Osong Public Health and Research Perspectives

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eISSN 2233-6052  l  pISSN 2210-9099

Osong Public Health Res Perspect > 7(4); 2016 > Article

Kanakia, Majella, Thekkur, Ramaswamy, Nair, and Chinnakali: High Tobacco Use among Presumptive Tuberculosis Patients, South India: Time to Integrate Control of Two Epidemics

Abstract

ObjectivesTobacco is an important risk factor for tuberculosis (TB) infection and TB disease. Identifying tobacco users and providing tobacco cessation services is expected to reduce the burden of TB. We assessed tobacco use among presumptive TB patients attending a tertiary hospital and their willingness to attend tobacco cessation services.

MethodsA cross-sectional study was conducted among presumptive TB patients attending a designated microscopy center of a tertiary hospital in South India. All presumptive TB patients aged ≥ 18 years attending the designated microscopy center were interviewed using a semistructured interview schedule. Data on presumptive TB patient's age, sex, tobacco use and forms of tobacco, attempts to quit tobacco since 1 year, and willingness to attend a smoking cessation clinic in tertiary hospital were captured. History of use of tobacco in the past 1 month was considered as “tobacco use.”.

ResultsA total of 424 presumptive TB patients aged ≥ 18 years were interviewed. Tobacco use in the past 1 month was reported by 176 (41.5%, 95% confidence interval: 36.9–46.3%) presumptive TB patients. In total, 78 (18%) presumptive TB patients were eventually diagnosed with smear-positive pulmonary TB, of them 63 (80%) were tobacco users. Presumptive TB patients aged ≥ 30 years, male sex, and < 10 years of education were significantly associated with tobacco use. Of 176, a majority of 132 (75%) used some form of smoking. Of a total of 132 smokers, 70 (53%) were willing to avail of tobacco cessation services.

ConclusionTobacco use among presumptive TB patients was high. Considering the high willingness to quit among smokers, proven brief interventions to help quit smoking can be tried.

Keywords:

Keywords

operational research; smoking; TB suspects; willingness to quit

IntroductionThe World Health Organization and the International Union Against Tuberculosis and Lung Disease recognizing the association between tuberculosis (TB) and the tobacco epidemic, recommended joint initiatives by national TB and tobacco control programs [1]. Tobacco is an important risk factor for TB infection and TB disease [2]. Identifying tobacco users and providing tobacco cessation services is expected to reduce the burden of TB 1, 2. In India, 40% of the TB burden is attributed to tobacco use and hence it is important to identify simple cost-effective strategies to combat this risk factor [3]. The World Health Organization recommends the assessment of tobacco use and tobacco cessation services routinely for all diagnosed TB patients [1]. Although this strategy improves the clinical outcomes of TB patients, its role in reducing the burden of TB seems minimal as intervention is directed only for TB patients. Efforts in tobacco control in general are expected to reduce the number of incident TB cases. Since community-based tobacco control strategies are resource intensive and India's National Tobacco Control Program is at infant stage, identifying tobacco users in a health facility will be a short-term alternate option. In this context, a national TB program (NTP) with its well established organizational setup can assist in tobacco control [4]. In a designated microscopy center (DMC) under NTP, we aimed to assess the burden of tobacco use among presumptive TB patients and their willingness to avail of tobacco cessation services at a tertiary care hospital.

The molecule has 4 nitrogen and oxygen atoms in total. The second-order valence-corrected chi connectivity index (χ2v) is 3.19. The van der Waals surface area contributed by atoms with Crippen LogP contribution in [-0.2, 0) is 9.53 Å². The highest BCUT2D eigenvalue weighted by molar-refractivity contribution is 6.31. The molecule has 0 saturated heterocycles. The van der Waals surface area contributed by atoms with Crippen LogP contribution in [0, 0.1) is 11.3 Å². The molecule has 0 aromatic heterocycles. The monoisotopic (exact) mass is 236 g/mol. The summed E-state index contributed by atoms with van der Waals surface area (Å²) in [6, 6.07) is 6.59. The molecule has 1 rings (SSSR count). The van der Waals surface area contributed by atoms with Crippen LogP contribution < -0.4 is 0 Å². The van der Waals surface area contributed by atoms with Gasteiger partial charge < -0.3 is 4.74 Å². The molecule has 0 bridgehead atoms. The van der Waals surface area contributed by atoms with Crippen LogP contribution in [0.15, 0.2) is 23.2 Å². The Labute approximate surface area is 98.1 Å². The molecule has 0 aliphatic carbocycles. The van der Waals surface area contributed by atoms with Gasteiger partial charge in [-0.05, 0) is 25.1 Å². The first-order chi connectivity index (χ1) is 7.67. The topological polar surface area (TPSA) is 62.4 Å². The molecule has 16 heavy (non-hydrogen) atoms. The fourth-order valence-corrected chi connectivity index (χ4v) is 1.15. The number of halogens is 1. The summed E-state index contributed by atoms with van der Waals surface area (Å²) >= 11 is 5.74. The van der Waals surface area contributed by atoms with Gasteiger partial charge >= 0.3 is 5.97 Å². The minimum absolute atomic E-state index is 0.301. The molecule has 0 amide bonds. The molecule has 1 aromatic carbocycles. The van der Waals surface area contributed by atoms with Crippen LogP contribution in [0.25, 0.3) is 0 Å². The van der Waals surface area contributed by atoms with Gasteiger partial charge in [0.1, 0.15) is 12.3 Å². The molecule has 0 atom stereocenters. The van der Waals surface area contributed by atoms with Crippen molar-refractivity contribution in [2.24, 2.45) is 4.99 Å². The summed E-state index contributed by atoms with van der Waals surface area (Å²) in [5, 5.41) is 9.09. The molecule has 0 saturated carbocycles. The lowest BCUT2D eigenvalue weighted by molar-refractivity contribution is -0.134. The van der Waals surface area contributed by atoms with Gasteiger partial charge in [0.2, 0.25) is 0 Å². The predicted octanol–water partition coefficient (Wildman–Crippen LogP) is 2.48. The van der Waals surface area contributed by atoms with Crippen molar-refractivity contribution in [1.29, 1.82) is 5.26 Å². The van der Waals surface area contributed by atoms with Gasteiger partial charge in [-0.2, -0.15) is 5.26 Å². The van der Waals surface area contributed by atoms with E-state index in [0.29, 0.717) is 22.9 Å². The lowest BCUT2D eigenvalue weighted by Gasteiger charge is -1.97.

Material and methods

2.1 Study design and settingA cross-sectional study was conducted among presumptive TB patients attending a DMC of a tertiary hospital in South India. The tertiary hospital is part of a medical institute, which is an institute of national importance under the Ministry of Health and Family Welfare, Government of India. People from most states of South India seek care from the tertiary hospital and all the medical services are provided free of cost.The DMC was functioning under the supervision of the Department of Pulmonary Medicine at JIPMER (Jawaharlal Institute of Postgraduate Medical Education & Research), Pondicherry, India. The presumptive TB patients (suspects) from all the departments in the hospital were referred to DMC for diagnosis of TB. On average, 30 presumptive TB patients were referred each day. DMC functions on all the working days from 9.00 AM to 12.30 PM. The presumptive TB patients referred to DMC were tested for TB using Revised National Tuberculosis Control Program guidelines.

2.2 Study population and sample sizeAll presumptive TB patients aged ≥ 18 years attending the DMC during the month of July in 2014 were eligible for the present study. The sample size was calculated assuming the prevalence of tobacco use among presumptive TB patients was the same as that in the adult population of the neighboring state of Tamil Nadu. The sample size was calculated using OpenEpi software (Dean AG, Sullivan KM, Soe MM. OpenEpi: Open Source Epidemiologic Statistics for Public Health, Version 3.01), with a 16% prevalence of tobacco use as per the NFHS-3 survey [5], with an absolute precision of 4% and a 95% confidence interval. The minimum number of presumptive TB patients to be included in the study was 336.

2.3 SamplingOn average, around 500 presumptive TB patients availed of DMC services. All the adult (age, ≥ 18 years) presumptive TB patients who attended the DMC during the month of August in 2015, were included in the study.

2.4 Study variables and study toolData on presumptive TB patient's age, sex, tobacco use and forms of tobacco, attempts to quit tobacco since 1 year, and willingness to attend the smoking cessation clinic in the tertiary hospital were captured. Tobacco use history in any form in the last month was considered as “tobacco use,”. A pretested, semistructured interview schedule was used to extract information. After obtaining informed consent from the presumptive TB patients, the interview was conducted by a Bachelor of Medicine/Bachelor of Surgery student.